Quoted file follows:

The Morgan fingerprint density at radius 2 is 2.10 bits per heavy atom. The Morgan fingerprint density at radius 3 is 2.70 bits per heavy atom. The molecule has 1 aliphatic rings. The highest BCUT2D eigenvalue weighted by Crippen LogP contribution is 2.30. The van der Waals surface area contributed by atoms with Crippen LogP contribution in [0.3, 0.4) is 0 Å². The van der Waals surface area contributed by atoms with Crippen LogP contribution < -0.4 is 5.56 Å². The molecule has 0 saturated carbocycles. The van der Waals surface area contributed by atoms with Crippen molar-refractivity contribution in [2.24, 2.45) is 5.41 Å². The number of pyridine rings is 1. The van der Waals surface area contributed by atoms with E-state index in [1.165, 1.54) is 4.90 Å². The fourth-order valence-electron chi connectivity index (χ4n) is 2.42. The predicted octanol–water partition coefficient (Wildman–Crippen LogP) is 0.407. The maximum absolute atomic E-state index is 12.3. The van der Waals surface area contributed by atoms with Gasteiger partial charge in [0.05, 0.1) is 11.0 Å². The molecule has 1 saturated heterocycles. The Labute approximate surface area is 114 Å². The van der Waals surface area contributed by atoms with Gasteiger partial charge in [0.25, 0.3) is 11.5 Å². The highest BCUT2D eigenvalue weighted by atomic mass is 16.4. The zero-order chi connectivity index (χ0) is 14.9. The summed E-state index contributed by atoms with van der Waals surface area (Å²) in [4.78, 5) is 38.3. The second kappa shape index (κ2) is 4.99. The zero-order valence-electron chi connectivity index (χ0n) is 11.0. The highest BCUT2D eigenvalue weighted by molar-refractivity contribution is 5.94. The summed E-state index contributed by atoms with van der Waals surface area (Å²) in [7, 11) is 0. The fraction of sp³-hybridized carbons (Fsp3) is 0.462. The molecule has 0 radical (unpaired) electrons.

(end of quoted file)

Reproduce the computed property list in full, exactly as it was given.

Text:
The Morgan fingerprint density at radius 2 is 2.10 bits per heavy atom. The Morgan fingerprint density at radius 3 is 2.70 bits per heavy atom. The molecule has 1 aliphatic rings. The highest BCUT2D eigenvalue weighted by Crippen LogP contribution is 2.30. The van der Waals surface area contributed by atoms with Crippen LogP contribution in [0.3, 0.4) is 0 Å². The van der Waals surface area contributed by atoms with Crippen LogP contribution < -0.4 is 5.56 Å². The molecule has 0 saturated carbocycles. The van der Waals surface area contributed by atoms with Crippen molar-refractivity contribution in [2.24, 2.45) is 5.41 Å². The number of pyridine rings is 1. The van der Waals surface area contributed by atoms with E-state index in [1.165, 1.54) is 4.90 Å². The fourth-order valence-electron chi connectivity index (χ4n) is 2.42. The predicted octanol–water partition coefficient (Wildman–Crippen LogP) is 0.407. The maximum absolute atomic E-state index is 12.3. The van der Waals surface area contributed by atoms with Gasteiger partial charge in [0.05, 0.1) is 11.0 Å². The molecule has 1 saturated heterocycles. The Labute approximate surface area is 114 Å². The van der Waals surface area contributed by atoms with Gasteiger partial charge in [0.25, 0.3) is 11.5 Å². The highest BCUT2D eigenvalue weighted by atomic mass is 16.4. The zero-order chi connectivity index (χ0) is 14.9. The summed E-state index contributed by atoms with van der Waals surface area (Å²) in [4.78, 5) is 38.3. The second kappa shape index (κ2) is 4.99. The zero-order valence-electron chi connectivity index (χ0n) is 11.0. The highest BCUT2D eigenvalue weighted by molar-refractivity contribution is 5.94. The summed E-state index contributed by atoms with van der Waals surface area (Å²) in [7, 11) is 0. The fraction of sp³-hybridized carbons (Fsp3) is 0.462. The molecule has 0 radical (unpaired) electrons.